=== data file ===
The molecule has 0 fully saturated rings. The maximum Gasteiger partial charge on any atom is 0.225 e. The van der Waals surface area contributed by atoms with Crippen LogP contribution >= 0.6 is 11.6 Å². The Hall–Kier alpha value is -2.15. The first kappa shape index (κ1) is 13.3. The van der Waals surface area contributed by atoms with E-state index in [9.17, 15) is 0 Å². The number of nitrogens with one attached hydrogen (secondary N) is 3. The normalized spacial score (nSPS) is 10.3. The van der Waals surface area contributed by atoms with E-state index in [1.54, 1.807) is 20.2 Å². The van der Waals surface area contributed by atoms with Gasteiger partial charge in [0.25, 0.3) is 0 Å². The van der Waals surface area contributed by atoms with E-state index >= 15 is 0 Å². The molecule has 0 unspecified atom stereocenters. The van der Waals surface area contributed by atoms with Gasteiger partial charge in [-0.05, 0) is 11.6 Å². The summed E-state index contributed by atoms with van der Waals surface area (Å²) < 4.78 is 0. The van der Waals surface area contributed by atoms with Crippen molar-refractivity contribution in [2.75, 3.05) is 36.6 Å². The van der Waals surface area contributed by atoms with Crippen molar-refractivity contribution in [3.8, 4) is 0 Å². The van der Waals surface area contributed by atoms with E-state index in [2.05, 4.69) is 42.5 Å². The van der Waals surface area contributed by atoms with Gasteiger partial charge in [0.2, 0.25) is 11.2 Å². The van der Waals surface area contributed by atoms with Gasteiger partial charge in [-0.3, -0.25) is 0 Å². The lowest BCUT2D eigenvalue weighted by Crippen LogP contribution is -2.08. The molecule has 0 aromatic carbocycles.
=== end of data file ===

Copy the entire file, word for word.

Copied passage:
The molecule has 0 fully saturated rings. The maximum Gasteiger partial charge on any atom is 0.225 e. The van der Waals surface area contributed by atoms with Crippen LogP contribution >= 0.6 is 11.6 Å². The Hall–Kier alpha value is -2.15. The first kappa shape index (κ1) is 13.3. The van der Waals surface area contributed by atoms with E-state index in [9.17, 15) is 0 Å². The number of nitrogens with one attached hydrogen (secondary N) is 3. The normalized spacial score (nSPS) is 10.3. The van der Waals surface area contributed by atoms with E-state index in [1.54, 1.807) is 20.2 Å². The van der Waals surface area contributed by atoms with Gasteiger partial charge in [0.25, 0.3) is 0 Å². The van der Waals surface area contributed by atoms with E-state index >= 15 is 0 Å². The molecule has 0 unspecified atom stereocenters. The van der Waals surface area contributed by atoms with Gasteiger partial charge in [-0.05, 0) is 11.6 Å². The summed E-state index contributed by atoms with van der Waals surface area (Å²) < 4.78 is 0. The van der Waals surface area contributed by atoms with Crippen molar-refractivity contribution in [2.75, 3.05) is 36.6 Å². The van der Waals surface area contributed by atoms with Crippen molar-refractivity contribution in [3.8, 4) is 0 Å². The van der Waals surface area contributed by atoms with E-state index in [2.05, 4.69) is 42.5 Å². The van der Waals surface area contributed by atoms with Gasteiger partial charge in [0.2, 0.25) is 11.2 Å². The van der Waals surface area contributed by atoms with Gasteiger partial charge in [-0.3, -0.25) is 0 Å². The lowest BCUT2D eigenvalue weighted by Crippen LogP contribution is -2.08. The molecule has 0 aromatic carbocycles.